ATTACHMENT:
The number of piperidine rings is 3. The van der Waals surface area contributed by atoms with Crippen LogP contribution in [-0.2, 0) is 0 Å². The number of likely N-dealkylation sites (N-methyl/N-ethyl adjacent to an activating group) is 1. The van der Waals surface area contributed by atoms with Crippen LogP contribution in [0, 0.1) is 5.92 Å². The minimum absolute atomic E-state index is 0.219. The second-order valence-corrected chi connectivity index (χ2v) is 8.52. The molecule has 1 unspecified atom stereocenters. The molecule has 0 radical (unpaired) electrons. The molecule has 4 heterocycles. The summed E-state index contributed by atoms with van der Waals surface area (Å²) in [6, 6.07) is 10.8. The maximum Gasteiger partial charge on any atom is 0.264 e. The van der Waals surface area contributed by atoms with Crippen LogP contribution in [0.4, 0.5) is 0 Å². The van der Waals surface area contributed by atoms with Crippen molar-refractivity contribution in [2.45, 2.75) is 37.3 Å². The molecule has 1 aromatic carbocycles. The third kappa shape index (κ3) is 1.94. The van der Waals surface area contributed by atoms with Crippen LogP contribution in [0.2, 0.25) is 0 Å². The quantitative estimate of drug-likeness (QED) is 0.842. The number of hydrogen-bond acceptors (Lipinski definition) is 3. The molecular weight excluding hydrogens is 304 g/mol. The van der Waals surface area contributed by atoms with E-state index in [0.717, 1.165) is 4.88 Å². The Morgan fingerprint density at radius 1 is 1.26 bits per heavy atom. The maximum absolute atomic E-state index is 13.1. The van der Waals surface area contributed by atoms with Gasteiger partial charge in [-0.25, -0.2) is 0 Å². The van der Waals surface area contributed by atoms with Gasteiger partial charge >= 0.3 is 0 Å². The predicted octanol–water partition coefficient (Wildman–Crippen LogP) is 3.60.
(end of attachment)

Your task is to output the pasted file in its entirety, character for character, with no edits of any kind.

The number of piperidine rings is 3. The van der Waals surface area contributed by atoms with Crippen LogP contribution in [-0.2, 0) is 0 Å². The number of likely N-dealkylation sites (N-methyl/N-ethyl adjacent to an activating group) is 1. The van der Waals surface area contributed by atoms with Crippen LogP contribution in [0, 0.1) is 5.92 Å². The minimum absolute atomic E-state index is 0.219. The second-order valence-corrected chi connectivity index (χ2v) is 8.52. The molecule has 1 unspecified atom stereocenters. The molecule has 0 radical (unpaired) electrons. The molecule has 4 heterocycles. The summed E-state index contributed by atoms with van der Waals surface area (Å²) in [6, 6.07) is 10.8. The maximum Gasteiger partial charge on any atom is 0.264 e. The van der Waals surface area contributed by atoms with Crippen LogP contribution in [0.4, 0.5) is 0 Å². The van der Waals surface area contributed by atoms with Crippen molar-refractivity contribution in [2.45, 2.75) is 37.3 Å². The molecule has 1 aromatic carbocycles. The third kappa shape index (κ3) is 1.94. The van der Waals surface area contributed by atoms with Crippen LogP contribution in [0.2, 0.25) is 0 Å². The quantitative estimate of drug-likeness (QED) is 0.842. The number of hydrogen-bond acceptors (Lipinski definition) is 3. The molecular weight excluding hydrogens is 304 g/mol. The van der Waals surface area contributed by atoms with E-state index in [0.717, 1.165) is 4.88 Å². The Morgan fingerprint density at radius 1 is 1.26 bits per heavy atom. The maximum absolute atomic E-state index is 13.1. The van der Waals surface area contributed by atoms with Gasteiger partial charge in [-0.25, -0.2) is 0 Å². The van der Waals surface area contributed by atoms with Gasteiger partial charge >= 0.3 is 0 Å². The predicted octanol–water partition coefficient (Wildman–Crippen LogP) is 3.60.